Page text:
He's a point guard who's making a point, loud and clear. The New York Knicks' Jeremy Lin proves it's time to ditch two stereotypes: that Asian Americans aren't NBA material -- and that brainy Harvard graduates aren't either. More importantly, Lin is influencing many people with unrecognized talents that they, too, may one day claim the spotlight.
Lin's sudden ascent from undrafted benchwarmer to global superstar is crushing records. He outdueled Kobe Bryant. He scored more points in his first five starts than anyone since 1976. His No.17 jersey quickly became the top seller in the NBA, even though the humble Lin didn't even know it was available.
The Taiwanese-American sensation has taken a bottom-feeding team and singlehandedly transformed it into the league's must-see team. The NBA is thrilled. Linsanity has helped the league overcome the ugliness of the season-starting lockout and is making an impact in the coveted Chinese market. Most importantly, Lin's spirit has raised the psyche of Asians around the globe. Even Taiwan's President, Ma Ying-jeou, is asking his cabinet to emulate Lin and work together as a team.
Lin's talents are inspiring his teammates and fans alike. He came from nowhere to become a top trender on Twitter. And his team's web traffic has grown an astounding 3,000 percent in a week.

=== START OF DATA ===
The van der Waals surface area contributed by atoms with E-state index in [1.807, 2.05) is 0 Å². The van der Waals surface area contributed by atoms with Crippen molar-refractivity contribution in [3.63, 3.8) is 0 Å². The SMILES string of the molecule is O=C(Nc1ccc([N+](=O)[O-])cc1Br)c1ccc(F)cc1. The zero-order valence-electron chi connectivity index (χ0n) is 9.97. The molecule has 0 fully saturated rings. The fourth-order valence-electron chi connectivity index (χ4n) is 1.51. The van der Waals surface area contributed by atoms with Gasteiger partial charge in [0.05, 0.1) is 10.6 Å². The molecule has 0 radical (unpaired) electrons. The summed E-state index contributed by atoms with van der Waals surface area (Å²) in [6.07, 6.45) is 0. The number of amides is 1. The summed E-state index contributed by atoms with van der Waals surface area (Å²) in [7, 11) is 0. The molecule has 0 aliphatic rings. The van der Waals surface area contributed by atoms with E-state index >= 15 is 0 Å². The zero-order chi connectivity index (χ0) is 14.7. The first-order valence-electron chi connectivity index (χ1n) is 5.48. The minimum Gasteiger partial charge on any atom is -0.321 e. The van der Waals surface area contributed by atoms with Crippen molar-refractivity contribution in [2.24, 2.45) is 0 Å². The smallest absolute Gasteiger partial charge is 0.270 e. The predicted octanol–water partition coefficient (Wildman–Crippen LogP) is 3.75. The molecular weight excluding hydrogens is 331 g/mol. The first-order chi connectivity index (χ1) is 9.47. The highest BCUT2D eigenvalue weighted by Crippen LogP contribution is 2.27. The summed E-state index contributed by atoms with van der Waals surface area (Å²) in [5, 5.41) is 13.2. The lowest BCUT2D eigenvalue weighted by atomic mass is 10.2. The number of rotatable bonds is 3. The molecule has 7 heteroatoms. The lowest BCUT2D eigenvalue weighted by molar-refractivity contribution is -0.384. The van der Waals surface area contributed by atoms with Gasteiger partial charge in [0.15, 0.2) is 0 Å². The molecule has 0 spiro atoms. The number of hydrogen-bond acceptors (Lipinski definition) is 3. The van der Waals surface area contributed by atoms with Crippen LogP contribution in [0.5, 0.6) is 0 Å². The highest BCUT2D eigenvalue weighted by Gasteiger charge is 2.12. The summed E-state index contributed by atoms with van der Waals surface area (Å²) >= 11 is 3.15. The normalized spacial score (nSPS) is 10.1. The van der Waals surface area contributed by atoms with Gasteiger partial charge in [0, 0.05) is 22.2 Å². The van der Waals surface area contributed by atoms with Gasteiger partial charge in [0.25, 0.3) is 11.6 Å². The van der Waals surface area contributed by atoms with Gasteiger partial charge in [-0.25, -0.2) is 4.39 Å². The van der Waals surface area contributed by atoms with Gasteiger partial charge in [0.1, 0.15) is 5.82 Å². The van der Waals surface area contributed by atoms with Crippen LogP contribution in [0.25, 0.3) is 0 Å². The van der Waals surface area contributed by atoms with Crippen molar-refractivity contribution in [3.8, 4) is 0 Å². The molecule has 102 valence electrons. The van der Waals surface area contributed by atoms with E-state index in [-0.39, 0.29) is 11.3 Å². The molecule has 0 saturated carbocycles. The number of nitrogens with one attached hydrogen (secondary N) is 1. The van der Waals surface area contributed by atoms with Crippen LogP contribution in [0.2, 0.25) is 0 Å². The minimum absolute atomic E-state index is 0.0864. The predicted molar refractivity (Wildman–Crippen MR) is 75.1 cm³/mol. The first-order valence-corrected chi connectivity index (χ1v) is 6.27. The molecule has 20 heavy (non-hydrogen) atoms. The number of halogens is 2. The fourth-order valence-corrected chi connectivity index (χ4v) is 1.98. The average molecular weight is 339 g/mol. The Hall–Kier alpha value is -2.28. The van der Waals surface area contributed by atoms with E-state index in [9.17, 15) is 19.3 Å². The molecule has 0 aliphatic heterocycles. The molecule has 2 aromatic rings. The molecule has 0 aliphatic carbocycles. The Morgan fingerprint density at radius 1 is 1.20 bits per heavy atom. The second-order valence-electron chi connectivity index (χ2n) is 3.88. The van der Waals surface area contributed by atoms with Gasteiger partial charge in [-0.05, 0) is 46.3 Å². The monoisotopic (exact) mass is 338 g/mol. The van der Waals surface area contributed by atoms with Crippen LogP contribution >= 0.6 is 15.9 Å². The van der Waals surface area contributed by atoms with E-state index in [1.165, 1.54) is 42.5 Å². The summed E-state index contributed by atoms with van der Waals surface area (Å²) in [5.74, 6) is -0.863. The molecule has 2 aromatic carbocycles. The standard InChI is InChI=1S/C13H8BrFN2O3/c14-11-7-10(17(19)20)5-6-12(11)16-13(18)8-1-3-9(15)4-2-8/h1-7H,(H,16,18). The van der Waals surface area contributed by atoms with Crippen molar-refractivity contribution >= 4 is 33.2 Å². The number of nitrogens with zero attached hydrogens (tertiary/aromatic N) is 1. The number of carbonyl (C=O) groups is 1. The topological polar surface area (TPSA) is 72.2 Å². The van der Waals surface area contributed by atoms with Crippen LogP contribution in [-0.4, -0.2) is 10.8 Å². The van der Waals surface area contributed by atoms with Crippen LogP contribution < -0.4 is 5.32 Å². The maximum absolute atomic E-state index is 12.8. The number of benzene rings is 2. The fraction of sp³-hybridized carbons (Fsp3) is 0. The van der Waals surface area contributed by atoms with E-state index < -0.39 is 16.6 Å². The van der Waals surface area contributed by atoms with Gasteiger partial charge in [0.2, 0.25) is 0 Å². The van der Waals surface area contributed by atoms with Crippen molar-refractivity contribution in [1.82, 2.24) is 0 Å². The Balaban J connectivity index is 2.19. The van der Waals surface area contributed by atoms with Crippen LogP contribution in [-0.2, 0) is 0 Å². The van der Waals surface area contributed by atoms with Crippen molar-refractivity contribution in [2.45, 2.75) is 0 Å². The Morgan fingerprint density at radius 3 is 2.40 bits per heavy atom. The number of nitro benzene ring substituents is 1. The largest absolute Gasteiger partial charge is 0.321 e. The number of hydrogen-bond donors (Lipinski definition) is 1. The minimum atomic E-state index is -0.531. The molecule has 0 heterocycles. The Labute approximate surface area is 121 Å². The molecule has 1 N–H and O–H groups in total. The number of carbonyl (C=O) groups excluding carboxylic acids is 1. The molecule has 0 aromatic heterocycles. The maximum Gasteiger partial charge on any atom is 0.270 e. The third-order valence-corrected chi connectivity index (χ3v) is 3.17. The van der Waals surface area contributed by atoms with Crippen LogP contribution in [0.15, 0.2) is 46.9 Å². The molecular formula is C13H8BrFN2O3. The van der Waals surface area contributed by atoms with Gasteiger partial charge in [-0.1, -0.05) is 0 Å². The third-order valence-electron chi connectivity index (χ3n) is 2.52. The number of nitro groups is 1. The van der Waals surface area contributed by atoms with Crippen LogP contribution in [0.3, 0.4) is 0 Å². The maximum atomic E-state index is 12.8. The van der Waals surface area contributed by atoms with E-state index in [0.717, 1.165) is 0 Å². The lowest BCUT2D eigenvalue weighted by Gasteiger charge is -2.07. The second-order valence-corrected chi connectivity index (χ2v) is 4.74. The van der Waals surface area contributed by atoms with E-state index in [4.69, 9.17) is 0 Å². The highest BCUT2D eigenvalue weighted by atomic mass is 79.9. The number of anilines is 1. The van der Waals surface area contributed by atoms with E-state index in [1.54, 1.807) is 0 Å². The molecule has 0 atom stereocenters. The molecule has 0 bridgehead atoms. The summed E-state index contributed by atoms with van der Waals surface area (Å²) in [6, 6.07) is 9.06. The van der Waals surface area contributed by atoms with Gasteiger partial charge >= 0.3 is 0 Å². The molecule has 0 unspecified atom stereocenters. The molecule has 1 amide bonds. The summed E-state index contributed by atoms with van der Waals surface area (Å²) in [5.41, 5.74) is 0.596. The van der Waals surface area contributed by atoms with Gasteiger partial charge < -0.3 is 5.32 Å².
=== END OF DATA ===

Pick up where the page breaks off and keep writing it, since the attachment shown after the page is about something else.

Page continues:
But what explains how a guy who rode the bench is now carrying this off? I believe the answer comes from one of his former Harvard coaches, Bill Holden. Holden has said, "The bigger the stage, the more he brings it."
Now we're getting somewhere. Beyond his ball-handling skills, the secret sauce is Lin's ability to embrace his own influence. If you're a person whose talents have been unrecognized or under-appreciated, here are a few tips to help you "bring it" when you get your big break:
- Influence begins within. When faced with an opportunity, first convince yourself that you're worthy. You are.
- Inner boldness is key. When the stakes are high, rise up. Don't hold back. Be fueled by a sense purpose, not a fear of failure.
- Tap into your higher purpose. Believe there's something greater in play than just you. There always is.
- Don't allow ethnicity, gender slights or lack of recognition to derail your efforts. Own your talents.
Jeremy Lin is proving that he can handle more than a basketball. He's handling the spotlight and all the pressure that accompanies it. You can, too. Influence begins within -- embrace it. You'll see success coming -- even if no one else does.
An earlier version of this post incorrectly stated that Lin was Taiwanese-born.